The worker bee has been synonymous with Manchester, England, since the Industrial Revolution, symbolizing hard work, family, teamwork, and togetherness. Bees work together in a community to help sustain one another, much as the people of Manchester have since the horrendous attack in the city last week. So it makes perfect sense that soon after the news broke, Manchester's tattooists came together to help raise money for the families of those killed or injured—tattooing bees on whoever wanted them and putting all their fees into a collective pot.
As I type this, the JustGiving page has received over $100,000—which is $10,000 above the target. Over the past week, countless studios have opened their doors to people wanting to illustrate their solidarity with Manchester. I headed to Blue Cardinal, one of the first studios involved, to meet some of the people inking their skin with Manchester's bee, and also to get one for myself.
Beau Redman, 29
VICE: How did the tattoo appeal start?
Beau Redman: On Tuesday morning last week, [tattoo artist] Sam Barber sent me a message saying she thought we should organize a charity event to raise money for the families of the people who died in the arena attack. So we set up a group chat and added tons of tattooists we know, mainly from around Manchester. Initially, it was about 30 artists I knew who either worked in my shop or that worked in the city, but then the appeal grew from there. I made the poster, posted it online, and within an hour, it had a thousand shares. We had people from all over the world joining in on our group chat—I think there must be about 400 of us in it now, all tattoo artists. There's still people being added daily.
Do you know roughly how many studios are involved?
Not a clue, but I know there are studios involved in New York, LA, Australia, all over Europe. I also know that yesterday, Sacred Art in Manchester raised $23,000 at their studio. People were standing in line at 4:30 AM to get tattooed there. The line was over a mile long.
How quickly did you become fully booked here?
On the first day. All nine of us on the first day.
And how much money do you hope to raise today?
I'm hoping for around $6,500 or at least 5k. It would be great to earn as much as Sacred Art, but they're close to the center of Manchester, and they worked from seven in the morning to nine or ten at night. One of our friends who was there yesterday tattooed 31 bees in the one day. If each of them did that, that's pretty insane. That's a lot of bees. It's just nice people coming together and getting it not just for charity but to show that they're also committed to Manchester. We're a good city, aren't we?
Paul Danes, 28
What are you going to see when you look at your tattoo?
Paul Danes: Just Manchester. We all unite and come together. It's really great what these guys are doing, giving up their time for a really good cause.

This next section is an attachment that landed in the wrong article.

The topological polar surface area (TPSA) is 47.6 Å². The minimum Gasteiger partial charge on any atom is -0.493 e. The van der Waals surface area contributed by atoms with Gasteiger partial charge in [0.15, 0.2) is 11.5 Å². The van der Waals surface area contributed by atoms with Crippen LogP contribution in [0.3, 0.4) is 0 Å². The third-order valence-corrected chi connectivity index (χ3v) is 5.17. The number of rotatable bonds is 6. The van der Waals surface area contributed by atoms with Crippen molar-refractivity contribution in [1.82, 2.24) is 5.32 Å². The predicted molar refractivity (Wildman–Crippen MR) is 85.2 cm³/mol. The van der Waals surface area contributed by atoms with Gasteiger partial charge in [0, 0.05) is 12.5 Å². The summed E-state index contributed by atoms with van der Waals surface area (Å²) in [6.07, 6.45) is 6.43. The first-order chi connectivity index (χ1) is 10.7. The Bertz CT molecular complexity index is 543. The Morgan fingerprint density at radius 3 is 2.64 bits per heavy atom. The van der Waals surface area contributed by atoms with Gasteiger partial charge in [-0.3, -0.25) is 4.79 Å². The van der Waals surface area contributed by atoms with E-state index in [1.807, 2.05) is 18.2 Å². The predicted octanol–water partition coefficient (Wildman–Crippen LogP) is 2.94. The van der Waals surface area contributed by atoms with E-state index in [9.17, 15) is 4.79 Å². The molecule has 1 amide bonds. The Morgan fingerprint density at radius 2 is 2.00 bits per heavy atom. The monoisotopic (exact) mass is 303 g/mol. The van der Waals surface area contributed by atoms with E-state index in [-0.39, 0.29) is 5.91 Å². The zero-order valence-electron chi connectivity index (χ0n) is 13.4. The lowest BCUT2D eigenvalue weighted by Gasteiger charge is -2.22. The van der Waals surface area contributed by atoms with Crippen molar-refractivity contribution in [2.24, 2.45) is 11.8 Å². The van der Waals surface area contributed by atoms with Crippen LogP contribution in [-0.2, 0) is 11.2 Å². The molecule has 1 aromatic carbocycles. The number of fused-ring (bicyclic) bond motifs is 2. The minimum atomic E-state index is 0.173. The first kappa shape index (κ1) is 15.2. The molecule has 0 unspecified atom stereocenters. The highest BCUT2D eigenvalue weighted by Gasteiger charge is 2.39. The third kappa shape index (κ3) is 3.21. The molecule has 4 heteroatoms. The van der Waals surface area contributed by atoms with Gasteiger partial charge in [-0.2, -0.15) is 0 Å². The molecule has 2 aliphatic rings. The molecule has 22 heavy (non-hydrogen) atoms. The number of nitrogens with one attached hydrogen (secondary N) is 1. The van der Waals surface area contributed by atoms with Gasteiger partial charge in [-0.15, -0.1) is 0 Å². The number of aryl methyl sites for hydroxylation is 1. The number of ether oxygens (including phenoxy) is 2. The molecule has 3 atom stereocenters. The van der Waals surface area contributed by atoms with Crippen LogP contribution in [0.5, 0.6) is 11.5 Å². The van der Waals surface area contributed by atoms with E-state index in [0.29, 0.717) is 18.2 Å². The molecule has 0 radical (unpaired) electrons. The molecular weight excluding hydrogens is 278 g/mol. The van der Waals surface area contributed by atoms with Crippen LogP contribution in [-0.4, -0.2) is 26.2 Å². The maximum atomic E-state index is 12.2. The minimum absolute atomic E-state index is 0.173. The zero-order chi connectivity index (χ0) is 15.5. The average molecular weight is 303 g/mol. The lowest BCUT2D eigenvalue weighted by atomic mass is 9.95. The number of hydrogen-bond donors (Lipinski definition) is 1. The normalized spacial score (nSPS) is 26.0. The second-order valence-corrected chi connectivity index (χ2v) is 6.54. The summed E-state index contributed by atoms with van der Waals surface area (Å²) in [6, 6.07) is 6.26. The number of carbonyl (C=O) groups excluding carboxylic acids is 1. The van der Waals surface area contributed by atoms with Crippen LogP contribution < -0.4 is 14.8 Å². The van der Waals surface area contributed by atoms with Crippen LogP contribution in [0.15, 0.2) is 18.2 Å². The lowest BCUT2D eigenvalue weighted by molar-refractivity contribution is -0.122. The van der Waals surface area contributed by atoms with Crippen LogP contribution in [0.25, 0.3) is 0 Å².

Sally Grundy, 25
How does it feel to have the bee on your arm?
Sally Grundy: I'm just proud, to be honest. It's my city, and we're not going to stop. It's going to feel exactly the same in the future. I was thinking about this—when I have kids, I'm sure they'll ask, "Mom, why have you got a bee on your arm?" And I'll be like, "Well, sit down, I'll tell you."
Lynda Grundy, 58
How did you hear about the appeal?
Lynda Grundy: Through my daughter. I thought it was an absolutely brilliant idea. It's not something I've ever done before, but because of the sentiment behind it, it makes me proud to come from Manchester. Born and raised.
You've never had a tattoo before?
Never before, no. It was a very powerful feeling I had in wanting to get this done. The fact that so many people have been affected by it, but people have pulled together so much, is amazing.
To have your first tattoo on your wrist is quite brave.
For me, it is. But I'm really proud of it, and every time I look at it, I'll remember.
Kelly Hickey-Fareed, 36
So what did you think when you first heard of this appeal?
Kelly Hickey-Fareed: I thought it was great because I could see everyone coming together for a great cause. It was absolutely awful what happened on Monday night. I was abroad at the time. I was in utter shock; it hit very close to home.
What do you think you're going to feel when you look at the tattoo in a few years time?
It will remind me of the Manchester community. OK, it's bad what has happened, but we have all come together, and we're all helping each other through it. We'll be out in Manchester and all see each other with bee tattoos, and it'll reassure us all that we're together and fighting for the same thing.
Laura Hickey-Fareed, 34
Laura, you're getting two tattoos today, how come?
Laura Hickey-Fareed: The first one is the classic Manchester bee symbol. So I wanted to get that one because it is the Manchester bee. But I also saw this other design and I was tempted to get that, too. The second one is going on my charity tattoo arm— I've dedicated this arm to tattoos for good causes.
What did you think of this appeal when you first heard about it?
I thought it was pretty amazing. It's the people spending their time to help; the time the tattoo artists are putting in costs a lot for them. It's a great show of unity and people wanting to help people. There have been a few negative comments from people, saying that it's all about showing off, but it's not about that. It's about people feeling what has happened and want to help. It's showing that we will stand together.